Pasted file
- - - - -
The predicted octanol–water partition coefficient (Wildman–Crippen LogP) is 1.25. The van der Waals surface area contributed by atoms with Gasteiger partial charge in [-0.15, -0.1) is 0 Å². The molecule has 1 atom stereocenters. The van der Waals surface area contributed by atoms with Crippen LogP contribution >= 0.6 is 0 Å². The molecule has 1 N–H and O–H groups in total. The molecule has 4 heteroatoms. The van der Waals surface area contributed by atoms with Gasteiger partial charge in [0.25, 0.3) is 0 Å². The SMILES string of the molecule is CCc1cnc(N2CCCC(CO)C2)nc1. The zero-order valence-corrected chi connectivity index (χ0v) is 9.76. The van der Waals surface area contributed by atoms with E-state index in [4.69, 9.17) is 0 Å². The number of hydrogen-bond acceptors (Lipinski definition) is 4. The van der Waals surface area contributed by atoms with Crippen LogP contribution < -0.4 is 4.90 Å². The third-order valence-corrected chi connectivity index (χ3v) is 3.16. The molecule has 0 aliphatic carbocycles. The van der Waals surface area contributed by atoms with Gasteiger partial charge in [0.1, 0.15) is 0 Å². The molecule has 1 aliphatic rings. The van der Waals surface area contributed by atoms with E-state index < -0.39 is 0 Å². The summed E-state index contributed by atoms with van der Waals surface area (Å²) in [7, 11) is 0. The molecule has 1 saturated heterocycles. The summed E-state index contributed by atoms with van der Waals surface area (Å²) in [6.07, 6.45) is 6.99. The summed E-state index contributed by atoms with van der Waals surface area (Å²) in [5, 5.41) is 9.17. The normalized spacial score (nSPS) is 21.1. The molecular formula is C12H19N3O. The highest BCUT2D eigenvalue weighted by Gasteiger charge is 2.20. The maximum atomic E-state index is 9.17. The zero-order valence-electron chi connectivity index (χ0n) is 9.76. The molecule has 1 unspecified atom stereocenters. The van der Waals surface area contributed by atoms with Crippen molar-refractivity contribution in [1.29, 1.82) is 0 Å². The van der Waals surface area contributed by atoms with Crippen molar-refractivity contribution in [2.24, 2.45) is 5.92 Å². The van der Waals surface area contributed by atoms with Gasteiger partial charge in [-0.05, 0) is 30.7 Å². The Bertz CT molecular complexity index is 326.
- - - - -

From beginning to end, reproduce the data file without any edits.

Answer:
The predicted octanol–water partition coefficient (Wildman–Crippen LogP) is 1.25. The van der Waals surface area contributed by atoms with Gasteiger partial charge in [-0.15, -0.1) is 0 Å². The molecule has 1 atom stereocenters. The van der Waals surface area contributed by atoms with Crippen LogP contribution >= 0.6 is 0 Å². The molecule has 1 N–H and O–H groups in total. The molecule has 4 heteroatoms. The van der Waals surface area contributed by atoms with Gasteiger partial charge in [0.25, 0.3) is 0 Å². The SMILES string of the molecule is CCc1cnc(N2CCCC(CO)C2)nc1. The zero-order valence-corrected chi connectivity index (χ0v) is 9.76. The van der Waals surface area contributed by atoms with E-state index in [4.69, 9.17) is 0 Å². The number of hydrogen-bond acceptors (Lipinski definition) is 4. The van der Waals surface area contributed by atoms with Crippen LogP contribution < -0.4 is 4.90 Å². The third-order valence-corrected chi connectivity index (χ3v) is 3.16. The molecule has 0 aliphatic carbocycles. The van der Waals surface area contributed by atoms with Gasteiger partial charge in [0.1, 0.15) is 0 Å². The molecule has 1 aliphatic rings. The van der Waals surface area contributed by atoms with E-state index < -0.39 is 0 Å². The summed E-state index contributed by atoms with van der Waals surface area (Å²) in [7, 11) is 0. The molecule has 1 saturated heterocycles. The summed E-state index contributed by atoms with van der Waals surface area (Å²) in [6.07, 6.45) is 6.99. The summed E-state index contributed by atoms with van der Waals surface area (Å²) in [5, 5.41) is 9.17. The normalized spacial score (nSPS) is 21.1. The molecular formula is C12H19N3O. The highest BCUT2D eigenvalue weighted by Gasteiger charge is 2.20. The maximum atomic E-state index is 9.17. The zero-order valence-electron chi connectivity index (χ0n) is 9.76. The molecule has 1 unspecified atom stereocenters. The van der Waals surface area contributed by atoms with Crippen molar-refractivity contribution in [1.29, 1.82) is 0 Å². The van der Waals surface area contributed by atoms with Crippen molar-refractivity contribution in [2.24, 2.45) is 5.92 Å². The van der Waals surface area contributed by atoms with Gasteiger partial charge in [-0.05, 0) is 30.7 Å². The Bertz CT molecular complexity index is 326.